This prompted Alexey Lutsenko (Astana) and Thomas Voeckler (Direct Energie) to attack. They sprinted past Martin who sat up completely but Stephen Cummings (Dimension Data) easily reeled them in, working hard for Edvald Boasson Hagen.

 

Voeckler rode a bit on the front before Rui Costa (Lampre-Merida) took off. He managed to open an advantage of 15 seconds and this forced Cummings, Voeckler, Marcus Burghardt and Amael Moinard (BMC) to ride hard on the front.

 

With 15km to go, the gap had dropped to 10 seconds and it even came down to 5 seconds before a small climb took its toll. Burghardt and Voeckler blew up, lots of riders were getting dropped and that allowed Costa to push the gap out to almost 20 seconds.

 

With 10km to go, Costa still had an advantage of 10 seconds and he did well to keep it stable while Cummings and Moinard led the chase. Imanol Erviti came to the fore for Movistar and took a huge turn before he again left it to the Brit and the Frenchman to set the pace.

 

Passing under the 5km to go mark, Cummings sat up and instead IAM hit the front with Reto Hollenstein, Oliver Naesen and Sondre Holst Enger. The former rode strongly on the front to bring Costa back with a little less than 4km to go.

 

Hollenstein led the peloton until LottoNL-Jumbo took over just before the cobbled section. Maartens Wynants led Sep Vanmarcke and Dylan Groenewgen onto the pave while Costa sat up.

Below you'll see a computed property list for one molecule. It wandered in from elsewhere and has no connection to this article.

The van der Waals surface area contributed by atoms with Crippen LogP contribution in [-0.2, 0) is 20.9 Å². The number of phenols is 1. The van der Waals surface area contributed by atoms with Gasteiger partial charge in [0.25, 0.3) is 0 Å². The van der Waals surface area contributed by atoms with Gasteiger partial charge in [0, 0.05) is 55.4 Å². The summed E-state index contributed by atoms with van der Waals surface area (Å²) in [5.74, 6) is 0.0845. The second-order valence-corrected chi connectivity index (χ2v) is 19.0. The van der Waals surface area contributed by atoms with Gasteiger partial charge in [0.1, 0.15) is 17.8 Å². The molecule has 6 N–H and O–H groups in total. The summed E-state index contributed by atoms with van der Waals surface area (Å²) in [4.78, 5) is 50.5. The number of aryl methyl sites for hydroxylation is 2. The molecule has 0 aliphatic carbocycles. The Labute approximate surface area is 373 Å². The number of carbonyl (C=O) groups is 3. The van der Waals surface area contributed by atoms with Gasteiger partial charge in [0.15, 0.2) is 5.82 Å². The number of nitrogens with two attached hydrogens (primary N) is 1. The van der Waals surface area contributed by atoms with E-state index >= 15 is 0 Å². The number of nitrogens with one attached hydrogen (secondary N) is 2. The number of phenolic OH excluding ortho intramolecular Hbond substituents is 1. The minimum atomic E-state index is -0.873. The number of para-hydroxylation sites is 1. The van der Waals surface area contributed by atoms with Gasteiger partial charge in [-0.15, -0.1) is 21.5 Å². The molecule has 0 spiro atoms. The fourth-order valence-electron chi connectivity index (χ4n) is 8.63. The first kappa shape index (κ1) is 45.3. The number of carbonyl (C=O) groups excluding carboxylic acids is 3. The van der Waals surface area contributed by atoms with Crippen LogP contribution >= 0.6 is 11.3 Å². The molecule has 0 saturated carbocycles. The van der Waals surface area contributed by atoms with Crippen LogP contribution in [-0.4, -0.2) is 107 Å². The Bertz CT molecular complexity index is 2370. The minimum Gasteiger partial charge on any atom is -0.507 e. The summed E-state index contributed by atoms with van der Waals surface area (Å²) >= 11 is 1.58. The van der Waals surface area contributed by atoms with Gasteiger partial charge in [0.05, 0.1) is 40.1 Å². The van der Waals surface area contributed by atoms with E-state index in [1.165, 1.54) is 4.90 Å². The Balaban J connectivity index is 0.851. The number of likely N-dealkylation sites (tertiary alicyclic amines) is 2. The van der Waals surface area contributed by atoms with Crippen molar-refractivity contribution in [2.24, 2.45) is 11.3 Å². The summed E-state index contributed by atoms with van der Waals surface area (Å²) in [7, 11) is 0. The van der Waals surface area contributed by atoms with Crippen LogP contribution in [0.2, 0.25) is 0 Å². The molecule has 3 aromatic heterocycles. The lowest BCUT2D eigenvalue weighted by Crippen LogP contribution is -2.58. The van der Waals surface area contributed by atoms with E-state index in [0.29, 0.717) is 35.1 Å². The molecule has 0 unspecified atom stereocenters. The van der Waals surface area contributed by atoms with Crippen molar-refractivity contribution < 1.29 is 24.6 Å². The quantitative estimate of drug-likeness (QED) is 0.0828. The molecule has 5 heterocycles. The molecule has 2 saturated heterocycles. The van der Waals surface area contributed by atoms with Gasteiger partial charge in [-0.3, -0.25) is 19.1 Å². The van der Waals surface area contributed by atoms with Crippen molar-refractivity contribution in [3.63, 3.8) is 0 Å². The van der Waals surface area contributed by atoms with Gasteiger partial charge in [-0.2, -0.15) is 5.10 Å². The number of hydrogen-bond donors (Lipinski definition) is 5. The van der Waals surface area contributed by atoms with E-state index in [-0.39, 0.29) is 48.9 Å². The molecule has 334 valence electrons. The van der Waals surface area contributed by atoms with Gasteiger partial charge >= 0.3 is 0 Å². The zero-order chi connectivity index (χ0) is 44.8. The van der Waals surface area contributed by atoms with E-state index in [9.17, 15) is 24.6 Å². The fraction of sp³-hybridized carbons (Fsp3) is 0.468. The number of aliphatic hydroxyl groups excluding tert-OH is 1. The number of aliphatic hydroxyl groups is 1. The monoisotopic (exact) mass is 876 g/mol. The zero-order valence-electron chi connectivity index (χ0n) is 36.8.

Michael Schär (BMC) sprinted past LottoNL-Jumbo and was the first rider to hit the climb where Bryan Coquard (Direct Energie) was distanced immediately. Vanmarcke then made a strong attack and was joined by Ramunas Navardauskas (Cannondale) and Reinardt van Rensburg (Dimension Data) to form a dangerous trio.

 

Warren Barguil (Giant-Alpecin) hit the front and reeled the attackers in and then strung the peloton out, leading Sagan, John Degenkolb (Giant-Alpecin), Edvald Boasson Hagen (Dimension Data), Sondre Holst Enger, Michael Matthews (OricaBikeExchange), Kristoff and Greg Van Avermaet (BMC) under the flamme rouge. The Frenchman kept riding on the front until Julien Vermote took over, with Kristoff, Sagan and local hero Fabian Cancellara (Trek) behind.

 

Vermote tried to do the lead-out for Maximilano Richeze but when he swung off, the pace went down as Kristoff was in the wind too early. Alejandro Valverde (Movistar) sprinted on the left-hand side of the road and this forced Kristoff to react. The Norwegian powered down the middle with Sagan on his wheel and looked like he would take the win. However, the Slovakian came around and with a bike throw, he took his third win in a photo finish. Enger narrowly held Degenkolb and Matthews off in a close battle for third.

 

Froome finished safely in 13th and so retained his overall lead with an advantage of 1.47 over Bauke Mollema (Trek). He will take a well-deserved rest day tomorrow before he faces his next tough challenge in the mountains. Stage 17 has a relatively easy start with just two category 3 climb in the first half but the finale is brutal. The steep category 1 Cold de la Forclaz summits just 18km from the finish and from there it is only a short descent that leads to the final HC climb that averages 8.4% over 10.4km for one of the hardest summit finishes of the race.